Gyno Pearls: Contraception Getting Less Effective Or Pregnancy Tests Getting Better?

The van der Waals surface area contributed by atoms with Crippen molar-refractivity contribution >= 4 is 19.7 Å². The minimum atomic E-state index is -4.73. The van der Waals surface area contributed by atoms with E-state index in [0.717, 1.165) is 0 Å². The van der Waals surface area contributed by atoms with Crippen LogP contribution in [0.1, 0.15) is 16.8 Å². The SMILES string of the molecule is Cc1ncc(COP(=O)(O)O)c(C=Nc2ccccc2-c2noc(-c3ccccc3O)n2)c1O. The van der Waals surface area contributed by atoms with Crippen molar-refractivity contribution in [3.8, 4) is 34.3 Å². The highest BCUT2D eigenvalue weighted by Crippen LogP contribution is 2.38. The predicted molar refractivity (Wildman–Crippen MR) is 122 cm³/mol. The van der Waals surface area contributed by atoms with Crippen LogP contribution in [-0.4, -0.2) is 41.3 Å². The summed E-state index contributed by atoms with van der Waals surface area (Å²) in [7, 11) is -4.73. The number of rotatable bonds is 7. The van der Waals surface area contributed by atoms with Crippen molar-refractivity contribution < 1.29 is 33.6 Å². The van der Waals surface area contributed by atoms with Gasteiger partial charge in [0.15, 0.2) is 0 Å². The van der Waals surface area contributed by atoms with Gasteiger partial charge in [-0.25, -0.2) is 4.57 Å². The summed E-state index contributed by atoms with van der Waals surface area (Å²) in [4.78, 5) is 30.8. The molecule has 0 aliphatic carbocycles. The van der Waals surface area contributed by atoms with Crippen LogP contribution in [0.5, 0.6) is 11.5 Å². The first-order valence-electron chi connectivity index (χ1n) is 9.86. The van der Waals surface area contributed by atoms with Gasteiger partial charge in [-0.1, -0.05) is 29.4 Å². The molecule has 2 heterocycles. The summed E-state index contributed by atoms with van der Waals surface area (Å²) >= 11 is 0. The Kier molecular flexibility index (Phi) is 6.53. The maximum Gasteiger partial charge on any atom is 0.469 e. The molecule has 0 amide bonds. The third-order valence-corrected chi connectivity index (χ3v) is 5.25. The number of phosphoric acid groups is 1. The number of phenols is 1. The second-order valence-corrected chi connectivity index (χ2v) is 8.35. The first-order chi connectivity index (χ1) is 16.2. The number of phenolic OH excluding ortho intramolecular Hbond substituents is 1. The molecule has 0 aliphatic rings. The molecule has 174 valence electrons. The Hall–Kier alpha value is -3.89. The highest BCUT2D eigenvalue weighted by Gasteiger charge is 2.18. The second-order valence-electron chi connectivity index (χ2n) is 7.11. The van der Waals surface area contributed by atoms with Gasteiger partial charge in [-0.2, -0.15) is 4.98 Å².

Do you know the statistics behind your contraceptive's effectiveness? We calculate the successes of a contraception based on how many women are protected against pregnancy, and how many get pregnant. The simplest way to do this is to use a calculation called the Pearl index. And in this country is used as the method to count the success and failure rates of contraception. So statistically your method is measured by the simple way of monitoring out of a hundred women using the method for a full year, how many would be pregnant? So if we say that a birth control pill has a Pearl Index of 99, we mean that of 100 users over a year, only one will be pregnant by the end of the year. Now in real life there's more to effectiveness than just looking at 100 women at once. So the FDA will use Life Table analysis. In this system they will look at your statistical likelihood of conceiving in a given month on the method vs off the method. That is more reliable, but confusing for a patient and physician to discuss. And most contraceptive effectiveness data is based on about a year of use. The FDA also makes many companies, now doing contemporary studies, track the effectiveness in the first month after use. What is more confusing to patients and physicians is to talk about effectiveness of, say our pills, over 5 or 10 years. Does it change? No studies done to check that at all, but most of us assume that practice makes perfect. This is true in the barrier method group. The longer users in the few studies that have been done do have a higher success rate than the new user! Numbers and statistics can be confusing, but then again the facts are the facts!


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